Franchitti & McGarrity – Eventful Week At Sebring

Or uneventful until Saturday – or uneventful until Thursday…it all depends on how you look at it. For race partners Marino Franchitti and Kevin McGarrity, they’re still together now, a week after the race, in Kevin’s native Belfast. But that’s getting ahead of the story.

Wasn’t it supposed to be the three of you racing at Sebring: Franchitti, McGarrity and Phil Bennett?

dailysportscar.comMF: Phil did most of the testing with us, and he was going really well. The whole Risi team were impressed with the way he was going, and the way the car was performing – from the moment it arrived straight from Italy, for a long test in January. But Phil had to leave Sebring early in race week, owing to business commitments, leaving Kevin and myself to do it together. We arrived on the Friday, so we’d had over a week at the track, which is far longer than for a normal race.

How did Kevin get the drive with you?

MF: The team needed a third driver for Sebring, Kevin is an old mate and blindingly quick, and it was just natural that he’d fill the third seat.

First GT drive then, Kevin. What did you make of the Ferrari 360?

KMcG: It’s very different from a prototype, but it handles very well, and we hardly had a problem all week, which is a tribute to the Risi Competizione team. What a professional bunch to work with. Just Marino and I made it more intense, and we got more driving each so I had plenty of time to adjust to the car.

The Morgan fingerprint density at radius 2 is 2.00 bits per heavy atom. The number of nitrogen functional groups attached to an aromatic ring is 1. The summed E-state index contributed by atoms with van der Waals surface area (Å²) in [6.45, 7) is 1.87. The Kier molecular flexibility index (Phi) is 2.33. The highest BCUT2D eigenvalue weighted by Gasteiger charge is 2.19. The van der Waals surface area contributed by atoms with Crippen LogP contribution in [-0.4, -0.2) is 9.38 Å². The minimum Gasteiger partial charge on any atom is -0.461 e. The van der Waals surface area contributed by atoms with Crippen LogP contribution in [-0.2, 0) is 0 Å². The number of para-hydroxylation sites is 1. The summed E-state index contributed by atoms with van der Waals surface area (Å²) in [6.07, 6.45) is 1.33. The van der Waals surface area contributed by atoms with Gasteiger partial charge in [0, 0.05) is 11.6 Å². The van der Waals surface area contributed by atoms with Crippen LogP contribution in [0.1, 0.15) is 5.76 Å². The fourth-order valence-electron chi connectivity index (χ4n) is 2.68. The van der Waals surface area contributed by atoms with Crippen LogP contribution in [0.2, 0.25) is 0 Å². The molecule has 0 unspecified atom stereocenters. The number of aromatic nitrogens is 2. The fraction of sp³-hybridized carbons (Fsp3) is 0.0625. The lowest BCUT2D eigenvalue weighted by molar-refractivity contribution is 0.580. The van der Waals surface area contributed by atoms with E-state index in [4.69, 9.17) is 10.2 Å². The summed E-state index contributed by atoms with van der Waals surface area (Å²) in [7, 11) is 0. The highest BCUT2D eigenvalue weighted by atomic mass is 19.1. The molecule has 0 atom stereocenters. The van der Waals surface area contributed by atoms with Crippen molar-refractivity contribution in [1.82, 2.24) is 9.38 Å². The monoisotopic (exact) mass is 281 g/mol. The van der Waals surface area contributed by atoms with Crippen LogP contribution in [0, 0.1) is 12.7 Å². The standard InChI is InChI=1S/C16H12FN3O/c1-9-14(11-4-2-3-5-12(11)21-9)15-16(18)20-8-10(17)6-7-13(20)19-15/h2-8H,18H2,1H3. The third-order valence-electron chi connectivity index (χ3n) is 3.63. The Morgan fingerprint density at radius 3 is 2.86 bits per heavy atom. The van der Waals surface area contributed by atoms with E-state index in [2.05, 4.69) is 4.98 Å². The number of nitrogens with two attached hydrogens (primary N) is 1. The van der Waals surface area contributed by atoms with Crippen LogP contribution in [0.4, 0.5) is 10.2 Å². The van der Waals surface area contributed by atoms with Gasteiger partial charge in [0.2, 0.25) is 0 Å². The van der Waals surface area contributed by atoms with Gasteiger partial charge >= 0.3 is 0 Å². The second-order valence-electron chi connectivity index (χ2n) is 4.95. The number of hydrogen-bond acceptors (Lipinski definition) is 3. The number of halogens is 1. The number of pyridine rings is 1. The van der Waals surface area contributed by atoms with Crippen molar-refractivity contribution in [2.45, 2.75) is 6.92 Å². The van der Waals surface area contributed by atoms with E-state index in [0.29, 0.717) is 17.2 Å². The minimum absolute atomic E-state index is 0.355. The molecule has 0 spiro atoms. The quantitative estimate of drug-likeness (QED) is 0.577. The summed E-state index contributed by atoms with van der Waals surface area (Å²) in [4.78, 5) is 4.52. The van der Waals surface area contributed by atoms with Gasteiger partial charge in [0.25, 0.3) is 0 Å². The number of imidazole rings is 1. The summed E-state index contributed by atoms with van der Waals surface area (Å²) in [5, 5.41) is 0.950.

Talk us through the early part of the week please, Marino.

MF: We didn’t go out in all the sessions from Monday, we didn’t need to. The track conditions were changing all the time, so we could have confused ourselves on the set-up if we’d kept on changing the car. We basically went out when it suited us to go out, working towards the race all the time.

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I knew there were going to be three Porsches ahead of us on the grid, no more. Risi are making huge strides with the car, and we’re getting closer to the Porsches all the time. But we lose out on the straights, to the extent of maybe four or five car lengths on the back straight. I can’t say what developments they’ve got in hand, but they’re working very hard to get up with the Porsches.
The 360 brakes fantastically, it’s good in all types of corner, it just needs a little more poke.

So you were all set up for Qualifying…what happened?

dailysportscar.comMF: We missed half of the (short) qualifying session. On Thursday morning, the gearbox played up – just an electrical thing, but they had to change everything, or nearly everything. There was one component they couldn’t change in the time, and that was the one playing up, so we still had the problem in Qualifying. I ended up twelfth, whereas I should have been right up there with Ralf (Kelleners - photo).

Did you two speak to each other during the race?

MF: Just a couple of ‘how are you doings’ as we changed over at pit stops. That was it. The first time I spoke to Kevin properly, he was on a stretcher.